Cyber Observer – a powerful security dashboard that reminded me of an earlier time

The other day I received a note in LinkedIn from an individual I worked with back in EDS. He mentioned a company he is currently working for that is focused on security. Since security needs to be at the top of the list of concerns at all levels of organizations today, I thought I’d take a deeper look.

The software is called Cyber Observer (they have a fairly effective marketing overview movie on their site). Though this solution is focused on enterprise security monitoring, it reminded me of the data center monitoring programs that came out in the late 80s and 90s that provided status dashboards and information focused on reducing time to action for system events. CA Unicenter was one that was popular.

Back in the late 80s I had system administration leadership over the largest VAX data center that GM had. We had hundreds of VAXen, PDPs and HP 1000s of all sizes scattered over nine or ten plants. Keeping them all running required some significant insight into what was going on at a moments notice.

Fortunately, today folks can use the cloud for many of the types of systems we had to monitor, and the hardware monitoring is outsourced to the cloud providers. Plant floor systems are still an area that need to be monitored.

One of the issues we had keeping hundreds of machines running was that the flood of minor issues being logged and reported can easily lead to ‘alert fatigue’. Those responsible can loose the big picture (chicken little syndrome). Back then, we put a DECTalk in our admin area, when something really serious happened, it yelled at us until it was fixed. We thought that was pretty advanced for its time.

I asked how Cyber Observer handled this information overload concern. Since the software is primarily targeted at leaders/executives — we all know the attention span of most managers for technical issues. I also asked about a proactive (use of honeypots) vs. a reactive approach for the software. Now that both soft (HoneyD among others) and hard honeypots (Canary) are relatively easy to access, they should be part of any large organizations approach to security.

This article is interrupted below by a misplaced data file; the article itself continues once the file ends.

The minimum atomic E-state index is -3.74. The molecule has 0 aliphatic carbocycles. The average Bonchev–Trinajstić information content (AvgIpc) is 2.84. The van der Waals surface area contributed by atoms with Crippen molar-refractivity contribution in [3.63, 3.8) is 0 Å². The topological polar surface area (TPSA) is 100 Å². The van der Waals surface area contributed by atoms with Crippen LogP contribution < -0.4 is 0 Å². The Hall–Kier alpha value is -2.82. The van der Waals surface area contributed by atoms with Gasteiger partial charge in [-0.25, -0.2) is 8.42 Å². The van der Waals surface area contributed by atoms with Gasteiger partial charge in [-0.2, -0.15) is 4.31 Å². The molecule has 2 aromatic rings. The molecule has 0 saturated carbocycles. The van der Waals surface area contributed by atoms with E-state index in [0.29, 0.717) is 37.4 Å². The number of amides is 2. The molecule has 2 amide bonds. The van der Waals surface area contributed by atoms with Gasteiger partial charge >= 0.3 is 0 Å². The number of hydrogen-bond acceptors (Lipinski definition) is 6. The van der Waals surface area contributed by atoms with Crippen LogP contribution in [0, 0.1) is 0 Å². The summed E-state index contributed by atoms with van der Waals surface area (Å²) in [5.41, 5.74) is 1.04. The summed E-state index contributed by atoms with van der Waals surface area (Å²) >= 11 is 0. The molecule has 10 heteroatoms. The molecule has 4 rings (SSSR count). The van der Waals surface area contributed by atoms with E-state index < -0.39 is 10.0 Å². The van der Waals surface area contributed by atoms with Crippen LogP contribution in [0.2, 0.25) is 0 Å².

He explained that the alert and dashboarding system was very tunable at both the organizational and individual level.

Although it has more of a dashboard approach to sharing the information, details are available to show ‘why’ the concern reached the appropriate level.

An example he gave me was (for example) a new domain administrator being added in Active Directory. The score next to account management domain would go down and show red. When the user drills down, the alert would state that a new domain admin was added. The score in the system would be reduced and eventually the system baseline would adjust to the change although the score would remain lower. The administrative user would have to manually change the threshold or remove the new domain admin (if it is rogue or unapproved). Only then would the score would go back to its previous number (if no other events took place). Some threshold tolerances come preset out of the box based on expected values (for example if the NAC is in protect mode and not in alert mode, or if the Active Directory password complexity is turned-on — these scores are preset). Some thresholds are organizationally dependent and the user needs to set the proper thresholds as with the number of domain admins.

He also mentioned that if the system was connected to a honeypot that its information monitored the level of concern based on the shift of ‘background radiation’ was possible.

I don’t know much about this market and who the competitors are, but the software looked like a powerful tool that can be added to take latency out of the organizational response to this critical area. As machine learning techniques improve, the capabilities in this space should increase, recognizing anomalies more effectively over time. I was also not able to dig into the IoT capabilities that is a whole other level of information flow and concern.

The organization has a blog covering their efforts, but I would have expected more content since their hasn’t been a post this year.

New Yorker Article on Digital Vigilantes

securityIf you are interested in Cybersecurity, there is an article I found well worth reading (or at least skimming) in the New Yorker – The Digital Vigilantes Who Hack Back. It seemed like something I’d be more likely to find in Wired than The New Yorker, but I’ll take stories like this where I can find them.

The article talks about some of the techniques and issues for moving beyond a pro-active cyber defence.

With tools like Canary and techniques to create homegrown honeypots becoming more prevalent, it’s good to see (what I saw as) a well thought out article discussing some of the technical and legislative issues, using layman terminology.